World Health Organization declares coronavirus outbreak a pandemic
As the number of COVID-19 cases continues to rise in the United States and around the globe, the World Health Organization (WHO) has now officially declared the outbreak a pandemic.
“In the past two weeks, the number of cases of COVID-19 outside Flag of China has increased 13-fold and the number of affected countries has tripled,” said Dr. Tedros Adhanom Ghebreyesus, WHO Director, on Wednesday morning. “There are now more than 118,000 cases in 114 countries, and 4,291 people have lost their lives.”
The WHO, he continued, “has been assessing this outbreak around the clock, and we are deeply concerned both by the alarming levels of spread and severity, and by the alarming levels of inaction. We have therefore made the assessment that COVID-19 can be characterized as a pandemic.”
The term pandemic refers to states of disease that sharply increase in populations around the world with infections taking place more or less simultaneously.
It is “not a word to use lightly or carelessly,” said Ghebreyesus. “It is a word that, if misused, can cause unreasonable fear, or unjustified acceptance that the fight is over, leading to unnecessary suffering and death.”
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Describing the situation as a pandemic “does not change WHO’s assessment of the threat posed by this coronavirus. It doesn’t change what WHO is doing, and it doesn’t change what countries should do,” he added. “We have never before seen a pandemic sparked by a coronavirus, and we have never before seen a pandemic that can be controlled at the same time.”
The WHO, he said, “has been in full response mode” since being notified of the first cases.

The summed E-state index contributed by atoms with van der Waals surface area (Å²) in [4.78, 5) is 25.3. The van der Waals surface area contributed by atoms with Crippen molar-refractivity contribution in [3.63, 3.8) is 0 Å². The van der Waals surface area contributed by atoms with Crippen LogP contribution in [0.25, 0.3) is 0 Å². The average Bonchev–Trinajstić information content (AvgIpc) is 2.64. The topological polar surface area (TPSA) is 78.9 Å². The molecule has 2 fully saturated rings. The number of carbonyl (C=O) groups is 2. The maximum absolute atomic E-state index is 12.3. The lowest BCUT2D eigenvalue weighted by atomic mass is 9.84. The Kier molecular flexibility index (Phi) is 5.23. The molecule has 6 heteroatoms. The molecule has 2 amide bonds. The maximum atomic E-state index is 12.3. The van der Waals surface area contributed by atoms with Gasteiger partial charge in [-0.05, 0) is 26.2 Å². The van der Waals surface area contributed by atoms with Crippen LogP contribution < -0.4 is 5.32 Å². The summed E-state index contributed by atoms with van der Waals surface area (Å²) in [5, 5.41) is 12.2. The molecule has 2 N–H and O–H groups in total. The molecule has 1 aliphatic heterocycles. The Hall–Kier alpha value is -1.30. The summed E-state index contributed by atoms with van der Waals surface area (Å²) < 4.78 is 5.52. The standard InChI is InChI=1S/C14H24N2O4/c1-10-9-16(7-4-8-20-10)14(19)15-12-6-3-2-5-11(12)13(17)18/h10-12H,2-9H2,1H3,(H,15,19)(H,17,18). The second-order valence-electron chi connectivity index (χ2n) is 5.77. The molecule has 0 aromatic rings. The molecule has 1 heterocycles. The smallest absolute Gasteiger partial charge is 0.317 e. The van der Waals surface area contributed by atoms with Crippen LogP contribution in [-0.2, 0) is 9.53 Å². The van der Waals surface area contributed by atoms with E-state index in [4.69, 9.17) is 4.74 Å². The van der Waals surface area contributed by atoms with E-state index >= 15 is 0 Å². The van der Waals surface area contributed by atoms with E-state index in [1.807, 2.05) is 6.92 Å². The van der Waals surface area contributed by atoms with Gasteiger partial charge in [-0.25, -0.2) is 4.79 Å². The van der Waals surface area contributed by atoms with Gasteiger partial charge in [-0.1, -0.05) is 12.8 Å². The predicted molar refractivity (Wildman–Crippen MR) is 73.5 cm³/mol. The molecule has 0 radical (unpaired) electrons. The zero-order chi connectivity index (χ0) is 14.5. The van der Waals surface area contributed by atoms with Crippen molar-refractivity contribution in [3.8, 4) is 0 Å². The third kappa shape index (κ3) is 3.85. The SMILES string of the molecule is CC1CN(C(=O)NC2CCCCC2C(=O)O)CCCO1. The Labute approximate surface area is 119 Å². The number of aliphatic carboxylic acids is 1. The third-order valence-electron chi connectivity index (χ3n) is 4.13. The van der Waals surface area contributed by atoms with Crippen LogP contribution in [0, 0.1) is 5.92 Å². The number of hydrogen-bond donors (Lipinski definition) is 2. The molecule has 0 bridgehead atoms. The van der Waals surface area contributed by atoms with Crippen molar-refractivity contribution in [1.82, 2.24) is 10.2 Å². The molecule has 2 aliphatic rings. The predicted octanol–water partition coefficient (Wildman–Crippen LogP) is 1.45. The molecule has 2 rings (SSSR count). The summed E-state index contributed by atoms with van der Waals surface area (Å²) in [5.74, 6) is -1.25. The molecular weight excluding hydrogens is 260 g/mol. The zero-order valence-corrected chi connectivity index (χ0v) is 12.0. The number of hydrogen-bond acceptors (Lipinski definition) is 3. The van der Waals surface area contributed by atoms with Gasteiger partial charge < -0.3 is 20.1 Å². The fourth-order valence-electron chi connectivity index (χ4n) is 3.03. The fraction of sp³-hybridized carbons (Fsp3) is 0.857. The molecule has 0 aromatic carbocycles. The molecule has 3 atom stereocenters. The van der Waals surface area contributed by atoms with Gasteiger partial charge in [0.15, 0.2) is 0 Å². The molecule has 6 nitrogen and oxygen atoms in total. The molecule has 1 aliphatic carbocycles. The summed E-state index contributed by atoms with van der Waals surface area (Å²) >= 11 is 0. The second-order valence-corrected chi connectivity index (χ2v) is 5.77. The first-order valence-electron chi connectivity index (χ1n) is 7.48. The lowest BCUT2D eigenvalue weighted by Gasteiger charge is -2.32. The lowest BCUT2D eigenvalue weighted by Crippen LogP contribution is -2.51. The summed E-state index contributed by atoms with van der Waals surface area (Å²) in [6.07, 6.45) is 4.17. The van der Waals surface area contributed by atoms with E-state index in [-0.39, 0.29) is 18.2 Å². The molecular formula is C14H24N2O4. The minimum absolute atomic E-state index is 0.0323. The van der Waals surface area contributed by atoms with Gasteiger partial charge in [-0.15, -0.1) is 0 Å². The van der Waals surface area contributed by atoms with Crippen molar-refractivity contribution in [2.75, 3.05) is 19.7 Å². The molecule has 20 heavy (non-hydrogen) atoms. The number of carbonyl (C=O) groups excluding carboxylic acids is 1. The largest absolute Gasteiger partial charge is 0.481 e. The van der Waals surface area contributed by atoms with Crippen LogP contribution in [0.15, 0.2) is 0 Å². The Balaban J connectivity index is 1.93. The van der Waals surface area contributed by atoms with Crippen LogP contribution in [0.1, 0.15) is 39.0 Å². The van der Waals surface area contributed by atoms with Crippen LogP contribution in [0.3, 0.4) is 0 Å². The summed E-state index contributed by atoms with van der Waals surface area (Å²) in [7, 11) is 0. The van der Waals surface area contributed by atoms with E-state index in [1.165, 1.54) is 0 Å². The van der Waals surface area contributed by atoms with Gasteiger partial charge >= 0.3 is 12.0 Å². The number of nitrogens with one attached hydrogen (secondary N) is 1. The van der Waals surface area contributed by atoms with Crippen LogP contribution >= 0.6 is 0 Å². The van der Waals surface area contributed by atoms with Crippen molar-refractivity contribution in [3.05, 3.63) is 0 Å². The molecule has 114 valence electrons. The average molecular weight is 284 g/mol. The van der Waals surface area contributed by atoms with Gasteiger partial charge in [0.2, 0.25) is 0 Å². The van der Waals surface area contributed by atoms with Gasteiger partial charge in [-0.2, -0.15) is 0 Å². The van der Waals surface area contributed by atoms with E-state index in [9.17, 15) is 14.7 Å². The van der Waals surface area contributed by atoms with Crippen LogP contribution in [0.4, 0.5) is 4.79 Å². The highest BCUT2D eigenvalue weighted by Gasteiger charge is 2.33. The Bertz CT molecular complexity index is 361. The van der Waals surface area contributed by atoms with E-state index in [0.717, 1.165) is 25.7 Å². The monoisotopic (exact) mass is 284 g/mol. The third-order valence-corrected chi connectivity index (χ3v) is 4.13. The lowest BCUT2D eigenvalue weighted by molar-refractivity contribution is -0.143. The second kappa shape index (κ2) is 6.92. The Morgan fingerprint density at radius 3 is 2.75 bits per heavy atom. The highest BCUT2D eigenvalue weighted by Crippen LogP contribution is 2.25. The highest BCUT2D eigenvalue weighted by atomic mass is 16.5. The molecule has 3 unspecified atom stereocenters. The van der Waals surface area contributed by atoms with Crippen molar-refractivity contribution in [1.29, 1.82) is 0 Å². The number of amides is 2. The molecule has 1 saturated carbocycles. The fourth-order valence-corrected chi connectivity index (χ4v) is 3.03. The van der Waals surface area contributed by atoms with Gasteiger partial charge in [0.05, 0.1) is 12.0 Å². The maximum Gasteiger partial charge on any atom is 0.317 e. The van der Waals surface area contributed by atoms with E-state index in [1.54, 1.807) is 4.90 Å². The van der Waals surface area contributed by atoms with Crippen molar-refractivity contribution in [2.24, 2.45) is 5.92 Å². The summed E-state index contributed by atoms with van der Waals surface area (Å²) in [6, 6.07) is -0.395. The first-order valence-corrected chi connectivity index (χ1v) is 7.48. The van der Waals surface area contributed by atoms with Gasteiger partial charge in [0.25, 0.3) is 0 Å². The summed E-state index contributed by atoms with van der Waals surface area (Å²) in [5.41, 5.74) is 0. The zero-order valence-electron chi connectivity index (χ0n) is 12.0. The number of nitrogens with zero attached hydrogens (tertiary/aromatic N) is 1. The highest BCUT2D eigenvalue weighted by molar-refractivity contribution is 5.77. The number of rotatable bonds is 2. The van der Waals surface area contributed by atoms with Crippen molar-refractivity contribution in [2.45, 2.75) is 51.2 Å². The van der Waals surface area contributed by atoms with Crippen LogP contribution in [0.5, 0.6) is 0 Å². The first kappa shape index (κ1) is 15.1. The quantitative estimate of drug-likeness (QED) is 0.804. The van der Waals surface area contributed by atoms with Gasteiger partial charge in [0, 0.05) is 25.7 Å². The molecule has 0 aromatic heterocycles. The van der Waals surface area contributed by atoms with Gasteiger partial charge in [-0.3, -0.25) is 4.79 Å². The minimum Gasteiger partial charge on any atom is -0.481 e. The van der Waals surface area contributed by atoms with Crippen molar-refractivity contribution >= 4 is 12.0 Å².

“Just looking at the number of cases and the number of countries affected does not tell the full story,” said Ghebreyesus. “Of the 118,000 cases reported globally in 114 countries, more than 90% percent of cases are in just four countries, and two of those – Flag of China and Flag of South Korea – have significantly declining epidemics.”
He noted that 81 countries have not reported any cases and 57 countries have reported 10 cases or less.
As such, “we cannot say this loudly enough, or clearly enough, or often enough: all countries can still change the course of this pandemic.”
Even countries “with community transmission or large clusters can turn the tide on this coronavirus,” he furthered. “Several countries have demonstrated that this virus can be suppressed and controlled.”
And if “countries detect, test, treat, isolate, trace, and mobilize their people in the response, those with a handful of cases can prevent those cases becoming clusters, and those clusters becoming community transmission,” he said. “I remind all countries that we are calling on you to activate and scale up your emergency response mechanisms, communicate with your people about the risks and how they can protect themselves, find, isolate, test and treat every case and trace every contact, ready your hospitals, protect and train your health workers.”
This crisis, he said, “is not just a public health crisis, it is a crisis that will touch every sector.”
As such, “every sector and every individual must be involved in the fight.”